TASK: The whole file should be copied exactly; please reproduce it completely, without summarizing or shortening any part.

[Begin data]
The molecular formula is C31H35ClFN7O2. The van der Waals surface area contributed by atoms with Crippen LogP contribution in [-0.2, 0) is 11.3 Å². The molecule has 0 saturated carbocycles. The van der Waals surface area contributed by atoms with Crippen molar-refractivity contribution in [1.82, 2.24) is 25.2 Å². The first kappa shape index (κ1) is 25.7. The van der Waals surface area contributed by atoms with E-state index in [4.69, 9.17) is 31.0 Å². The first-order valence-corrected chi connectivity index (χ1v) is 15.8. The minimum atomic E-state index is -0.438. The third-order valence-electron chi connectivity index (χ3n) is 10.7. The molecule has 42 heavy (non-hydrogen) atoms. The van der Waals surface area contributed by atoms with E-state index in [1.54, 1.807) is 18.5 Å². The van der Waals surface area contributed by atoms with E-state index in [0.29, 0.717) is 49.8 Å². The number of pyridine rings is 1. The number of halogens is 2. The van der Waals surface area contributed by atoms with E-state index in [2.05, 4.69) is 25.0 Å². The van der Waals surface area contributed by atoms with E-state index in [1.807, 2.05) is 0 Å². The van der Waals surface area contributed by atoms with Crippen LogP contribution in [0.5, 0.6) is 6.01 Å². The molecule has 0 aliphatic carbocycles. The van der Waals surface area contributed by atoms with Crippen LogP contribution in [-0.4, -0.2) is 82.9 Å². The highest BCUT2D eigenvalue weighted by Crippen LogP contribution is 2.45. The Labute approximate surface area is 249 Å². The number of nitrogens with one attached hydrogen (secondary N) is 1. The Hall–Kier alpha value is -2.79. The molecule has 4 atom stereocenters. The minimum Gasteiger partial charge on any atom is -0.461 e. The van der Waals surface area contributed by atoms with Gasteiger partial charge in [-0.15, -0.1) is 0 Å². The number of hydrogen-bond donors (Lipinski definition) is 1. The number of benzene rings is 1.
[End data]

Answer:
The molecular formula is C31H35ClFN7O2. The van der Waals surface area contributed by atoms with Crippen LogP contribution in [-0.2, 0) is 11.3 Å². The molecule has 0 saturated carbocycles. The van der Waals surface area contributed by atoms with Crippen molar-refractivity contribution in [1.82, 2.24) is 25.2 Å². The first kappa shape index (κ1) is 25.7. The van der Waals surface area contributed by atoms with E-state index in [4.69, 9.17) is 31.0 Å². The first-order valence-corrected chi connectivity index (χ1v) is 15.8. The minimum atomic E-state index is -0.438. The third-order valence-electron chi connectivity index (χ3n) is 10.7. The molecule has 42 heavy (non-hydrogen) atoms. The van der Waals surface area contributed by atoms with E-state index in [1.54, 1.807) is 18.5 Å². The van der Waals surface area contributed by atoms with E-state index in [0.29, 0.717) is 49.8 Å². The number of pyridine rings is 1. The number of halogens is 2. The van der Waals surface area contributed by atoms with E-state index in [2.05, 4.69) is 25.0 Å². The van der Waals surface area contributed by atoms with E-state index in [1.807, 2.05) is 0 Å². The van der Waals surface area contributed by atoms with Crippen LogP contribution in [0.5, 0.6) is 6.01 Å². The molecule has 0 aliphatic carbocycles. The van der Waals surface area contributed by atoms with Crippen LogP contribution in [-0.4, -0.2) is 82.9 Å². The highest BCUT2D eigenvalue weighted by Crippen LogP contribution is 2.45. The Labute approximate surface area is 249 Å². The number of nitrogens with one attached hydrogen (secondary N) is 1. The Hall–Kier alpha value is -2.79. The molecule has 4 atom stereocenters. The minimum Gasteiger partial charge on any atom is -0.461 e. The van der Waals surface area contributed by atoms with Gasteiger partial charge in [-0.15, -0.1) is 0 Å². The number of hydrogen-bond donors (Lipinski definition) is 1. The number of benzene rings is 1.